The biggest attraction (pun definitely intended) in Sequoia National Park is, without a doubt, the General Sherman Tree. If you see just one tree during your Sequoia visit, this is the one. But of course, you’ll want to see some others as well, which is why you’ll want to hike the Congress Trail, a loop that begins and ends near the Sherman Tree. The Congress Trail is good, but there’s a secret bonus hike along the way that’s even better, and I’ll reveal it below.
The General Sherman Tree is located along Generals Highway, about mid-way through Sequoia National Park (south of Lodgepole and north of the Giant Forest Museum). During the busy summer months, parking at the General Sherman Tree trailhead is limited to handicapped visitors. A larger parking lot is located north of the main trailhead, connected by a short hiking trail. Alternatively, you can park at Lodgepole and take the Green Route 1 shuttle bus. I’d suggest getting off the shuttle at the large parking area since the trail to the General Sherman Tree is downhill and easy. On the return trip, catch the Green Route 1 shuttle northbound at the handicapped-access parking area, to avoid the unnecessary walk back up the hill.
As I explained above, I started my hike with a bus ride from Lodgepole to the General Sherman Tree Trailhead, which is about 4/10 of a mile north of the actual tree. It’s also downhill from here — not a lot, but enough to make it easier going this direction.
When you visit during the summer months, this trail will be packed with people. Don’t expect any solitude on this part of the hike — just realize that the Sherman Tree is something you have to see while on your way to a more relaxing hike.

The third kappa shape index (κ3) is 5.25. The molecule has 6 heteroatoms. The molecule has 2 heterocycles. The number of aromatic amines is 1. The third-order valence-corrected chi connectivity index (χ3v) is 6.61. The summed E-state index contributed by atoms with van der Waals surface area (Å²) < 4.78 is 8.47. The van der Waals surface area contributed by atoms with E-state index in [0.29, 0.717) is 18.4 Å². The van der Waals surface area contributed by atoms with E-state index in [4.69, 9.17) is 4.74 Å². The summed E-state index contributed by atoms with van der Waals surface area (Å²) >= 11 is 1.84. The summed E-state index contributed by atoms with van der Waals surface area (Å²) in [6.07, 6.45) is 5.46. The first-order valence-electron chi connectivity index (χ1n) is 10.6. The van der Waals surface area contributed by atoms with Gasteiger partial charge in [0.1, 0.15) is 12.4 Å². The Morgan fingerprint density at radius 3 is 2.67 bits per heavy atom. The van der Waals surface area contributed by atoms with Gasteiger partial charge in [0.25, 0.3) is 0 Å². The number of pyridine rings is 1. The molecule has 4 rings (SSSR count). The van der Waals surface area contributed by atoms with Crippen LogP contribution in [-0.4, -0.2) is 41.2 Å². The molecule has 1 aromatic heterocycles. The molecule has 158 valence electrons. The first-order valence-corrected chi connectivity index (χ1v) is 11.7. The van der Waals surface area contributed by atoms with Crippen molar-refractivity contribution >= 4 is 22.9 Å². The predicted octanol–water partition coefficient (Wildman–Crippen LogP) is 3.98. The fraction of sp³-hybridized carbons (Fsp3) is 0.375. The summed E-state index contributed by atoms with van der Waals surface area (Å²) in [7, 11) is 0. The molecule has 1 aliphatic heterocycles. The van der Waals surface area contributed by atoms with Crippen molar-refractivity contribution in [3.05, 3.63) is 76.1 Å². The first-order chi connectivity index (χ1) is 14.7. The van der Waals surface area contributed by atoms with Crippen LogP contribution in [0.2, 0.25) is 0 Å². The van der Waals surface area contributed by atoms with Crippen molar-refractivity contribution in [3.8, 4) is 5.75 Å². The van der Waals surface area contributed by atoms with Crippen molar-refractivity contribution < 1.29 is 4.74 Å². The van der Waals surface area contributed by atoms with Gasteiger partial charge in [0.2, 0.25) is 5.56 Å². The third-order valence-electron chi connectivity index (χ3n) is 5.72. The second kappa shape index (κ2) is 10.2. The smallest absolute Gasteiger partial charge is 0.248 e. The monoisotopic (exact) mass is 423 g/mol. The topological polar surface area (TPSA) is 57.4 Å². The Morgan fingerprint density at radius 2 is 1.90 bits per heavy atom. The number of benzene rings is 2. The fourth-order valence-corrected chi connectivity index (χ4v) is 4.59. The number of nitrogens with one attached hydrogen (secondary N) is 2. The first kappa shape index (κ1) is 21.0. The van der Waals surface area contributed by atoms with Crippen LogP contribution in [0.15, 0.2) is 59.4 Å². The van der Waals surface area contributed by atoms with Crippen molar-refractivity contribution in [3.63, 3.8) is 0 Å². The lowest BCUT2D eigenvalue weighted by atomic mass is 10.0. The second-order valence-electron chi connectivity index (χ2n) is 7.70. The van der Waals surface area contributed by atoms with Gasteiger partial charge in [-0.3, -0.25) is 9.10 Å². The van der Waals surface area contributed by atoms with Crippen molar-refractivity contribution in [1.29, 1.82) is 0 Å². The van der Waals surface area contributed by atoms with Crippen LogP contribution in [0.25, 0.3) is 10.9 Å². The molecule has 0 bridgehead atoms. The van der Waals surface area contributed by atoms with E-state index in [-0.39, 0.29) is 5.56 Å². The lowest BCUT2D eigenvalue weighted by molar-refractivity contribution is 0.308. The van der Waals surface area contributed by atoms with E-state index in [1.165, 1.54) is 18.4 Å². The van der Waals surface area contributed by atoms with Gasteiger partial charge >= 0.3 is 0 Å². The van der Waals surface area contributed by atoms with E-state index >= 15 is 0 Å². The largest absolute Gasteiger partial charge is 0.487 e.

General Sherman Tree
Getting a picture taken with the General Sherman Tree is a lot like getting a photo with Mickey at Disney — there will probably be a line. And if you’re like me, traveling solo, you’ll find it very difficult to get a picture with no people in it. So, I took a picture with some random other people and moved on.
[tmt_info =””]The General Sherman Tree is believed to be the biggest tree in the world, based on volume. It’s 275 feet tall – there are taller trees — but Sherman wins the “biggest” title thanks to its massive base, which is 36 feet in diameter. The circumference of the trunk (the distance around it) is 102 feet. And, its largest branch is almost seven feet in diameter.[/tmt_info]
In no time, I was itching to get away from the crowds at the General Sherman Tree. So, I set off on the Congress Trail, which begins nearby.
The Congress Trail is a loop that’s roughly 2 miles long. If you haven’t had your fill of big trees during your visit to Sequoia National Park, this trail will take care of that.
There are plenty of incredible trees along the Congress Trail, but there are also plenty of people. I had a hard time enjoying the trail due to the lack of solitude. Which is why, after about 3/4 of a mile, I took a detour.
The Alta Trail is a less-developed and less-traveled alternative to the Congress Trail. I headed up the trail, thinking I’d only go to the first cluster of trees. And then I went further. And further.